Trifonov displays virtuosity and fantasy in winning style
The Russian pianist, who turned 24 last week, appeared to be in the zone Friday night at New England Conservatory’s Jordan Hall as he mused and surged his way through all twelve of Liszt’s Transcendental Etudes, in their final (and simplified, if you can believe it) version of 1851.
He warmed up for this feat with a first half consisting of the Bach-Liszt Fantasy and Fugue in G minor and Beethoven’s last piano sonata, Op. 111 in C minor. Clearly, this young man meant business.
The recital, presented by Celebrity Series of Boston, began a little stiffly, as Bach’s wildly chromatic fantasy never quite caught fire. Originally for organ, this music sounded brittle rather than sonorous on the American-made Steinway piano with which Trifonov began the program. (By prior arrangement, a German Steinway was brought in at intermission, because the artist preferred it for the Liszt.)
Bach’s fugue, on the other hand, danced brightly under Trifonov’s fingers, its sprightly theme peeking out from all registers of the piano in Liszt’s faithful arrangement.
The wayward character of Bach’s fantasy was mirrored in the disjointed exclamations that opened the Beethoven sonata. Although the pianist didn’t make much sense of these—if there was sense to be made–as the allegro gathered steam it became, just as marked in the score, superbly “con brio ed appassionato.” The old composer sounded rejuvenated in the young pianist’s vital performance.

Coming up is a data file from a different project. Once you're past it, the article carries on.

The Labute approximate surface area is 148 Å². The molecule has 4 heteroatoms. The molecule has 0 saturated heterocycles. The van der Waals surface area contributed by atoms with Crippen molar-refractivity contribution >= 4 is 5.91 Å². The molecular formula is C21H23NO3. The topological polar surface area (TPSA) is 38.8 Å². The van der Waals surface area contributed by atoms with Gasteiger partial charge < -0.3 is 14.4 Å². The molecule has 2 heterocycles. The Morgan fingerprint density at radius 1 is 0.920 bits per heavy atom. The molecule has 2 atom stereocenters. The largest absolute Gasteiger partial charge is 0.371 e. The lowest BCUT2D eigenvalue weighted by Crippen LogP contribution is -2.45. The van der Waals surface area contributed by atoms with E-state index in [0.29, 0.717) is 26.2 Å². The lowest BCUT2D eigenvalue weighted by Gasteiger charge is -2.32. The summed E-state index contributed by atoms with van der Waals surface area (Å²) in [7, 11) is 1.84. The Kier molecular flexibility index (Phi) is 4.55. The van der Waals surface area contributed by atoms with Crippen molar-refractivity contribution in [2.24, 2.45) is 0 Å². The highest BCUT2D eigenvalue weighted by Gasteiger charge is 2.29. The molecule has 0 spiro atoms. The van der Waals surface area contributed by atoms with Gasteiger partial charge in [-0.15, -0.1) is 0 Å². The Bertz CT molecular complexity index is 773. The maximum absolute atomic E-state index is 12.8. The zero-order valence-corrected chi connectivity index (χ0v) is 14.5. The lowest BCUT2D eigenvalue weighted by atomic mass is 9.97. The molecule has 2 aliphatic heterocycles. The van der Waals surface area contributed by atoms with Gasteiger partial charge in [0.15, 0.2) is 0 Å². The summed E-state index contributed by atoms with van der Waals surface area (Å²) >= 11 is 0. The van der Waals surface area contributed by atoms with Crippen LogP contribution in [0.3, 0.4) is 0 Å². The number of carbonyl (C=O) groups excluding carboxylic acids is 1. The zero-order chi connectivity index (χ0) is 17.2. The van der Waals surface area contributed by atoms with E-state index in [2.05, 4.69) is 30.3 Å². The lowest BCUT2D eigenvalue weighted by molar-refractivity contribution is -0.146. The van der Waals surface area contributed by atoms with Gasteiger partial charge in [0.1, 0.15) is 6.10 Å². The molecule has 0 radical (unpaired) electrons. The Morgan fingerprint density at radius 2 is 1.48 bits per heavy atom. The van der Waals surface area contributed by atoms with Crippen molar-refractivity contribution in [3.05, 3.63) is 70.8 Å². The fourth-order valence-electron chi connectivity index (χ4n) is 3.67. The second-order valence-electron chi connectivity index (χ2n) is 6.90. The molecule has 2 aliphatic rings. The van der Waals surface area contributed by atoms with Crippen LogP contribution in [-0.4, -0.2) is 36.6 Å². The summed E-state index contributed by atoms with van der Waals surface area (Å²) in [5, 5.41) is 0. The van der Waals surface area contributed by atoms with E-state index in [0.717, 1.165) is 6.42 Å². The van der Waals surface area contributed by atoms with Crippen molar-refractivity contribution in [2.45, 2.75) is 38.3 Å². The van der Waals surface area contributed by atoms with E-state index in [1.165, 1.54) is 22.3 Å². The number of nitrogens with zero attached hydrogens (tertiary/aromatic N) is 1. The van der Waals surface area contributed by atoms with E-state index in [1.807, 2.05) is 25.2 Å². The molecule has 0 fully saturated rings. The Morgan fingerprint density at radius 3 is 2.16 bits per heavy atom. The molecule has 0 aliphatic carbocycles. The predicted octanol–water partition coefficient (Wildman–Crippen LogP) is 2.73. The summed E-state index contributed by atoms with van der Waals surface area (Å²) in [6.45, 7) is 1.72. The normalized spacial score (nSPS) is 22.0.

By contrast, Trifonov took the tender theme of the closing variations at such a slow tempo and in such a distant pianissimo that one could hardly imagine him sustaining the long melodic line—but he did. The variations were daringly slow too, at least until the ever-shortening note values finally propelled the pianist out of the shadows and into a patch of bright sunshine.
Soon enough, a dreamy mist surrounded the music again, and the movement’s long final variation and coda unfolded mostly in a whisper. There was, however, nothing understated about the applause that followed this unconventional but mesmerizing performance.
Unlike Chopin’s sets of twelve etudes each, Liszt’s transcendental dozen is rarely performed straight through in recital. Besides being an almost superhuman test of stamina lasting well over an hour, the set is uneven in quality, consisting of three or four authentic landmarks of the piano repertoire surrounded by less-inspired material in which the composer aims for effects that he achieved better elsewhere.
Even in Trifonov’s highly imaginative performance, one ended up not so much swept away by the music as marveling at Liszt’s endless invention of new keyboard tricks. And eventually, the unrelenting blizzard of notes began to recall, for one Boston listener at least, all-too-fresh experiences outside the concert hall.
The composer dedicated this collection to his teacher Carl Czerny, an estimable composer (pupil of Beethoven, no less) who is now known mainly for his many books of arid exercises for the piano student. Even at its dimmest, Liszt’s inspiration in these pieces was a notch or two above that.